By A-dziko Simba Gegele,

Why should I read it?

1 author picked All Over Again as one of their favorite books, and they share why you should read it.

What is this book about?

All Over Again is a hilarious and enchanting coming of age story as a young boy goes through the trials and joys and puberty, battles with his 6-year-old sister who is the bane of his existences, worries about disappointing his mother and understanding his father. He has to learn to get around the town's bully while moving beyond know-it-all Kenny. The story is energetically told and has an enchanting narrative style that pulls you into it immediately. Growing up is hard. You know this. And when your mother has X-ray eyes and dances like a wobbling bag of water? When…

Book cover of The Confessions of Frannie Langton

Katherine Carté Author Of Religion and the American Revolution: An Imperial History

From the list on historical fiction about the nineteenth century.

Who am I?

I’m a historian of early American history and a professor at Southern Methodist University in Dallas. I came to my love of history through reading fiction as a child, and I’m still an avid reader of good stories of all kinds. Asking new questions about history requires imagination, and writers of good historical fiction provide brilliant ways to engage the past. They offer something real and human that transcends the need to footnote or fact check, so I turn off my historical accuracy meter when I read books like these. My list encapsulates some of my favorite novels for when I want to be a time traveler from my couch.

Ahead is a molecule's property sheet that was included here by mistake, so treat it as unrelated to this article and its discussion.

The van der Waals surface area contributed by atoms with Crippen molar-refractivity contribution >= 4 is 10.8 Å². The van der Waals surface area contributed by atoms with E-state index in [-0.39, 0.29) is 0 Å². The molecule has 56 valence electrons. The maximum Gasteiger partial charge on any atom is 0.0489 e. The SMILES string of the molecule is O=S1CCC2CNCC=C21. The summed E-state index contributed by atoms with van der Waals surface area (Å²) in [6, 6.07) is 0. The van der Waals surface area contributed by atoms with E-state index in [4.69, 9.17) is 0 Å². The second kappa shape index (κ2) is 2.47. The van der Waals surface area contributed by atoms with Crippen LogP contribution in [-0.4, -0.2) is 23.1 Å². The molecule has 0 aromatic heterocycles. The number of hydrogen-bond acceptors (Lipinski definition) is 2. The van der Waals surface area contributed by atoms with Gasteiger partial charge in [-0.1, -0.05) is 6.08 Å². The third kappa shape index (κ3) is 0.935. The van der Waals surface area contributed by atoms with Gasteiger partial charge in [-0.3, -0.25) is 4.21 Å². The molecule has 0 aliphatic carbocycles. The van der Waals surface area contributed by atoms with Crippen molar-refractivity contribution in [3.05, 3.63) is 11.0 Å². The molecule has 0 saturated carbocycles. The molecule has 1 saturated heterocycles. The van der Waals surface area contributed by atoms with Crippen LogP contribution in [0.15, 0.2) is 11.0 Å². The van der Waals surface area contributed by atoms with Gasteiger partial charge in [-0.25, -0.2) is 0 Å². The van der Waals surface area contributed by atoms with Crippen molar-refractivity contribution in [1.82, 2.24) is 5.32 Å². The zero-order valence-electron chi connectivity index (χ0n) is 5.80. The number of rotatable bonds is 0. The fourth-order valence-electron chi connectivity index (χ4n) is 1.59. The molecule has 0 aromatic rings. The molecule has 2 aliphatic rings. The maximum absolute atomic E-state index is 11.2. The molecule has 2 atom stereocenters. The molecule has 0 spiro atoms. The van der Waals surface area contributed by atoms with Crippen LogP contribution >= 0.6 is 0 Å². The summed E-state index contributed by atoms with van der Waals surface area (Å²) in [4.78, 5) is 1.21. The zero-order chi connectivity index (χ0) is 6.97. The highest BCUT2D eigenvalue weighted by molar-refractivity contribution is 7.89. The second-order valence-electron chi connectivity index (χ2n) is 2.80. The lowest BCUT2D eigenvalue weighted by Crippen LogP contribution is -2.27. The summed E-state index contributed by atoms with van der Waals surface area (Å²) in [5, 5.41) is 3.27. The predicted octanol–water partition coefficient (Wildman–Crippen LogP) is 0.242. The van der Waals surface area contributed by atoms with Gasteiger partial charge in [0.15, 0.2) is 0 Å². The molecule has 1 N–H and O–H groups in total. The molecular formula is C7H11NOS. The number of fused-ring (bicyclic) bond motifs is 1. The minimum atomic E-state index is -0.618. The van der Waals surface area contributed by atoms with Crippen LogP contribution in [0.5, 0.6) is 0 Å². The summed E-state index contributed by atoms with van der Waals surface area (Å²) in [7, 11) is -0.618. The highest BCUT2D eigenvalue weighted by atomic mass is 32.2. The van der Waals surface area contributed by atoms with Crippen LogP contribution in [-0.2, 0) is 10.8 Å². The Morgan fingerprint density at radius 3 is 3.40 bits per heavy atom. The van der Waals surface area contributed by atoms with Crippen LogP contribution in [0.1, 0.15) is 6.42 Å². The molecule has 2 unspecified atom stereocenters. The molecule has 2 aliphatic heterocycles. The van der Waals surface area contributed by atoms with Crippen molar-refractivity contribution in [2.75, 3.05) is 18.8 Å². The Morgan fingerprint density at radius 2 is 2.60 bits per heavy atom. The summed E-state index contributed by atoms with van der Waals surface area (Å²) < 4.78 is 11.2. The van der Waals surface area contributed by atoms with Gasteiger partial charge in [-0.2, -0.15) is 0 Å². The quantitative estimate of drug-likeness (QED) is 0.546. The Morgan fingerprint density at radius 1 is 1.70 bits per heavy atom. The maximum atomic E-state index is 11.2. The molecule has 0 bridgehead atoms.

Katherine's book list on historical fiction about the nineteenth century

Discover why each book is one of Katherine's favorite books.

Why did Katherine love this book?

In this amazing mystery/whodunit, Sara Collins tells the story of Frannie Langton, a Jamaican woman brought to London by her enslavers in the 1820s.

First and foremost, this book is a great story, with all the joys of fantastic fiction. When Frannie is put on trial for double murder, Collins opens up the complex world of plantation households—in the Caribbean and in London—to her readers. I study the dynamics of empire from a birds-eye view; Collins makes them personal, real, human, and intimate.

At the book’s core is Frannie’s searching, propulsive intellect and desire for human connection within a toxic world she cannot ultimately control. Through Frannie’s eyes the reader learns about the history of science, politics, class, race, and gender, but Collins’s storytelling makes it all utterly engrossing.